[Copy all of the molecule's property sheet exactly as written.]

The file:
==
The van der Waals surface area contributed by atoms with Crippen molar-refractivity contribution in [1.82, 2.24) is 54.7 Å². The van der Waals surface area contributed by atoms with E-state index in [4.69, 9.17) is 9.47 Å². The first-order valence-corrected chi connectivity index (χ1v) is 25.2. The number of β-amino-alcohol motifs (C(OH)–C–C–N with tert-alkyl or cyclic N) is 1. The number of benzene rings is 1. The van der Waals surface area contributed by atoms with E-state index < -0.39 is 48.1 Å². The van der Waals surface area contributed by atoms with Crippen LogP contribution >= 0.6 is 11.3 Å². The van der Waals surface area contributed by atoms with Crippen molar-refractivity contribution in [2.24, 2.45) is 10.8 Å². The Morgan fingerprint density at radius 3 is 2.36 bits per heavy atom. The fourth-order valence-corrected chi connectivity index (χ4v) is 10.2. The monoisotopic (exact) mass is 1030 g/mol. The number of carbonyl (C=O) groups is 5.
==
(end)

The van der Waals surface area contributed by atoms with Crippen molar-refractivity contribution in [1.82, 2.24) is 54.7 Å². The van der Waals surface area contributed by atoms with E-state index in [4.69, 9.17) is 9.47 Å². The first-order valence-corrected chi connectivity index (χ1v) is 25.2. The number of β-amino-alcohol motifs (C(OH)–C–C–N with tert-alkyl or cyclic N) is 1. The number of benzene rings is 1. The van der Waals surface area contributed by atoms with E-state index < -0.39 is 48.1 Å². The van der Waals surface area contributed by atoms with Crippen LogP contribution >= 0.6 is 11.3 Å². The van der Waals surface area contributed by atoms with Crippen molar-refractivity contribution in [2.24, 2.45) is 10.8 Å². The Morgan fingerprint density at radius 3 is 2.36 bits per heavy atom. The fourth-order valence-corrected chi connectivity index (χ4v) is 10.2. The monoisotopic (exact) mass is 1030 g/mol. The number of carbonyl (C=O) groups is 5.